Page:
Phil's Magic Wedge Shot at Colonial

If you were lucky enough to watch the closing moments of the 2008 Colonial, you saw one of the greatest shots in the history of golf.

Phil Mickelson buried his drive into the woods on the last hole of the tournament. But once there, he threaded a 140-yard wedge shot between the trees to within nine feet of the hole, and then sank a birdie putt to win.

We were so taken with this display of genius that we decided to analyze his wedge swing, and also his swing on his errant driver.

The swing differences explain the outcomes of the two shots.

The Wedge

Here is Phil at address and the top of his backswing with his 52-degree wedge.

Phil Address Phil Top of Backswing

Phil changes his Spine Angle from 50 degrees to 36 degrees, a change of 14 degrees or 28%.

Since we know that alignment is responsible for accuracy in golf, changing your alignment by 28% between address and the top of the backswing is not a recipe for good ballstriking. Imagine if you were driving down the road and all of a sudden the alignment on your front tires changed by 28%. You would have a hard time keeping the car on the road, let alone trying to drive it through some trees. The same is true in golf--a change in alignment during the swing makes it hard to strike, let alone steer, the ball.

Here is Phil on his downswing and at impact.

Phil Downswing Phil Impact

This is quite amazing. It is the first time we have ever seen a golfer maintain the same Spine Angle at the top of his backswing, during his downswing and at impact when he started with his hands dropped at address.

Golfers who drop their hands below the swing plane at address, but who let centrifugal force pull the club away from them, pulling their arms and club into a straight line, have to reduce their Spine Angle to make up for the additional distance between their shoulders at address and impact. Otherwise, their club would be several inches underground at impact.

Phil got lucky on this swing. He was able to estimate precisely just how many degrees he needed to 'stand up' in order to compensate for centrifugal force. By guessing at 36 degrees, he was able to keep the same Spine Angle from the top of his backswing to impact, therefore guaranteeing that he hit his ball with the center of the wedge and thread it through the trees and onto the green.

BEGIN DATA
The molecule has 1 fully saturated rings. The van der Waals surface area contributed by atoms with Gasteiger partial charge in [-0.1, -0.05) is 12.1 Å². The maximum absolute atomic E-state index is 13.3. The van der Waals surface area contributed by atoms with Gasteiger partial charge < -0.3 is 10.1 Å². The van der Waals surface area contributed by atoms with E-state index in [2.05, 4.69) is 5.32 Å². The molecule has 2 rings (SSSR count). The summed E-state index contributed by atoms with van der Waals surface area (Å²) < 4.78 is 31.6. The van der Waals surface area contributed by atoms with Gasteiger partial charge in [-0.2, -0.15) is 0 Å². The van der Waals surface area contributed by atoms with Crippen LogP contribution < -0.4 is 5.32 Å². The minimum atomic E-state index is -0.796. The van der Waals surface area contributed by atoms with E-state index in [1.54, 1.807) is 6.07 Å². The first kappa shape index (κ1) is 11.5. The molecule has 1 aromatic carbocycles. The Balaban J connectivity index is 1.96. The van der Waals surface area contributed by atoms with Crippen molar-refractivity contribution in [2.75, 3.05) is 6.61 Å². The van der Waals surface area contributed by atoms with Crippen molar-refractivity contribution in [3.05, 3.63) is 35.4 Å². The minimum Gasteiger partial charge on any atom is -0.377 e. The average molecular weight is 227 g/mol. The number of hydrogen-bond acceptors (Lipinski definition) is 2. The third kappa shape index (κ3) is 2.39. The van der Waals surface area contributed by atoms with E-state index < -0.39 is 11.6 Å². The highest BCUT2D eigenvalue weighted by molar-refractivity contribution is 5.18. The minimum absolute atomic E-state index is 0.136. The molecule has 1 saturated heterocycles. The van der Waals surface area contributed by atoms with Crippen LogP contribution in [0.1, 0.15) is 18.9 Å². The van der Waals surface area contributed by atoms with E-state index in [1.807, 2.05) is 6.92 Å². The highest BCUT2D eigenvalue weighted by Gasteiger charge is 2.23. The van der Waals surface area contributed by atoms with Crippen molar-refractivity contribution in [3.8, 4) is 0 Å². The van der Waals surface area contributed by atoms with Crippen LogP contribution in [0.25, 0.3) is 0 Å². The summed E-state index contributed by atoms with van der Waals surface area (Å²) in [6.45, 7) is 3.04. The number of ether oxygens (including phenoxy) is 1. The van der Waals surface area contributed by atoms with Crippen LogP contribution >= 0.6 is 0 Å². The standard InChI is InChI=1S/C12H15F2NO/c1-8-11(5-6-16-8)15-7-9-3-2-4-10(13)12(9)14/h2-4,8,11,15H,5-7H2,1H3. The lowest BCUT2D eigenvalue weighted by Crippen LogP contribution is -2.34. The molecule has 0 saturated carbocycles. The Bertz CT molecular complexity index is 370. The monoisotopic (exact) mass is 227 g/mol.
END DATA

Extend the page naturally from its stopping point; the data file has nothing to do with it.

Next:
He wasn't so lucky with the drive that got him there.

The Drive

Here is Phil at address and the top of his backswing on the drive that landed him in the woods.

Phil Address Phil Top of Backswing

Here you can see that Phil has changed his Spine Angle from 36 degrees to 30 degrees in anticipation of what he has to do in order to strike the ball with his club head. The change in Spine Angle is not as extreme as with his wedge (6 degrees vs. 14 degrees), so you may wonder why he mis-hit his driver.

Here is the answer.

Phil Top of Backswing Phil Impact

Phil did not 'stand up' enough at the top of his backswing, so he had to change his Spine Angle on the fly between the top of his backswing and impact. In less than a second, with the club going over 100 mph and pulling away from him with 100 lbs. of centrifugal force, Phil had to again change his alignment, guessing at just how much he would have to change in order to make good ball contact. Unfortunately, he guessed wrong this time, and his drive went into the woods.

Fortunately, he was able to save it, and won the tournament.

An Easier Way

While it is exciting to watch Phil pull the rabbit out of the hat at the last improbable moment, it has to be hard on him to rely on his luck and skill to win tournaments. It would be easier if he had a more efficient swing.

Phil could do this if he made a small change at address and eliminated the need to make any change at all in his Spine Angle during his swing.

The change is one we recommend to all our golfers: put your hands on the swing plane at address.

Once you do this, you don't have to guess at how much to change your Spine Angle between address and impact to compensate for centrifugal force--because you have already made your compensation before you started swinging the club.

With your hands on the swing plane, your arms and club are already extended on a straight line. Centrifugal force is not going to extend them any more, except for some minor stretching of the muscles between your shoulder blades (which you can prevent just by contracting them on the downswing).

When you make this simple change, your swing will look like these drawings, taken from our new golf book The Efficient Golfer.

You can see that our golfer above, because he starts with his hands on his swing plane, is able to maintain exactly the same Spine Angle from address to impact. In addition, since his hands and club start on plane, it is easier for him to keep them on plane. The result is that as he increased his average drive from 275 to 290, he improved his accuracy as well.

The Knees Have It

Another factor that helped Phil hit his miraculous wedge shot is that he kept his rear knee (see box) bent throughout his swing. This makes for a stable platform on which to rotate the spine.

Phil Wedge Address Phil Wedge Top of Backswing

By contrast, on his driver, Phil straightened his rear knee, adding another complication to his swing.

Phil Driver Address Phil Driver Top of Backswing

This is an improvement over what he did earlier this year, which was actually worse than his swing in 2007.

Phil Early 2008 Phil 2007

While it is good to see that Phil has improved his rear knee (which is one of the reasons he is playing better), greater attention to his alignment would garner him more wins. Maintaining a more stable Spine Angle and keeping his knees flexed during his swing would only support his already prodigious ballstriking skills.